Meet Omar Zain, Senior Strategist at VMLY&R COMMERCE
Aproud third-culture kid with confusing roots and ambitious goals, Omar’s romance with advertising started a bit late. He ditched architecture after watching Don Draper sell the ‘toasted’ Luckies on an episode of Mad Men, which led him to chase down an internship at Leo Burnett. Within months, he got hired by Geometry to work on none other than the Luckies account.
From then on, Omar’s growth has been a success story of bringing in the strategic cultural angle across a range of global brands.
Why did you join this industry?
The same way everyone wants to change their career based on the Netfix show they are binging, I decided to find something a little more fulfilling creatively than architecture after finishing Mad Men.
How did you land your first job?
After graduation, I was running through the six with my woes, road tripping around Canada with the boys, and I saw a girl I had walked the stage with land an internship at Leo. So, I harassed her for an interview, which was conducted over a smoke break. I started then and there.
Who do you look up to?
Elon Musk – in many ways. I have a scary obsession with space and I like people who find solutions to things that bother them.
What’s the best advice you have received so far?
The first rule is that everyone’s an idiot, and everyone includes you. So, keep it simple.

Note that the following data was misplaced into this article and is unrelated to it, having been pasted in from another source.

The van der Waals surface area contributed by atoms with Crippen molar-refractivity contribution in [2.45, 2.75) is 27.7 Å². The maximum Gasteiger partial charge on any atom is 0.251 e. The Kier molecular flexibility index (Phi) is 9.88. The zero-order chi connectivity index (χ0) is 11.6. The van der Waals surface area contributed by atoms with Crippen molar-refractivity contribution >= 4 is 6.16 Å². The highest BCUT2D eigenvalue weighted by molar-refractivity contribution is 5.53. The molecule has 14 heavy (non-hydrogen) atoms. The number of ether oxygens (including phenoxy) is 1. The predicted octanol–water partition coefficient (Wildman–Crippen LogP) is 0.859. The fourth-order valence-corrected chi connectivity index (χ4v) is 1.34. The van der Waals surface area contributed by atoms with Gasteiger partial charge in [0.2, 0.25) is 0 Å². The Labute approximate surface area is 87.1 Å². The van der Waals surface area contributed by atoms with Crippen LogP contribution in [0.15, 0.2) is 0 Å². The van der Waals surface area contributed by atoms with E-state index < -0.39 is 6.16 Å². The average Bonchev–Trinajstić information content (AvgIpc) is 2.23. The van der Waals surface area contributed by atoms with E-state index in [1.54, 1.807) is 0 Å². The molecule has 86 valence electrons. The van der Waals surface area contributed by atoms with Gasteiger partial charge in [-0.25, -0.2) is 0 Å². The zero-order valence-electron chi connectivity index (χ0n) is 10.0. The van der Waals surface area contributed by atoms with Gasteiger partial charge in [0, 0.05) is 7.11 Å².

What’s the best advice you have given so far?
Take plenty of naps as long as you stay woke!
How do you feel about the stigma sometimes associated with Millennials and Gen Z?
I think the disapproval from an older generation is pretty standard at this point and probably dates back to the stone age. Speaking of stone age, dinosaurs trying to define a generation without talking to them directly seem a bit absurd to me.
What do you think you specifically bring to the organization you work for?
I challenge the hybrid label by establishing myself as a strategist with a well-rounded understanding in all three disciplines – maintaining client relationships, finding smart business solutions, and building strategies with a ‘culture’ angle that springboards creative concepts.
What’s the most valuable lesson you’ve learned at work?
Under-promise, over-deliver. Let your work represent your skills and capabilities; there is no need to oversell yourself to a client before solving their problem.
What’s the most rewarding thing about your job?
When you work in an agency that values your craft and ambitions, you get the luxury to work on some brands just for yourself – be it cars, toys, booze, or shoes. I love being able to pick my challenges.
What’s the most frustrating thing about your job?
Buzzwords! There’s not much I can complain about except for people using them to mask their inability to explain things.
If not this, what would you be doing?
Might sound lame but this is exactly what I would be doing, because advertising was my answer to this question when I was doing architecture.
Would you start your own venture in the future?
Plenty of time and opportunity for the future, but the ultimate goal would be to buy a small island in Cambodia to open a restaurant that doubles up as a creative studio for brands and companies to come for smart project-based solutions.
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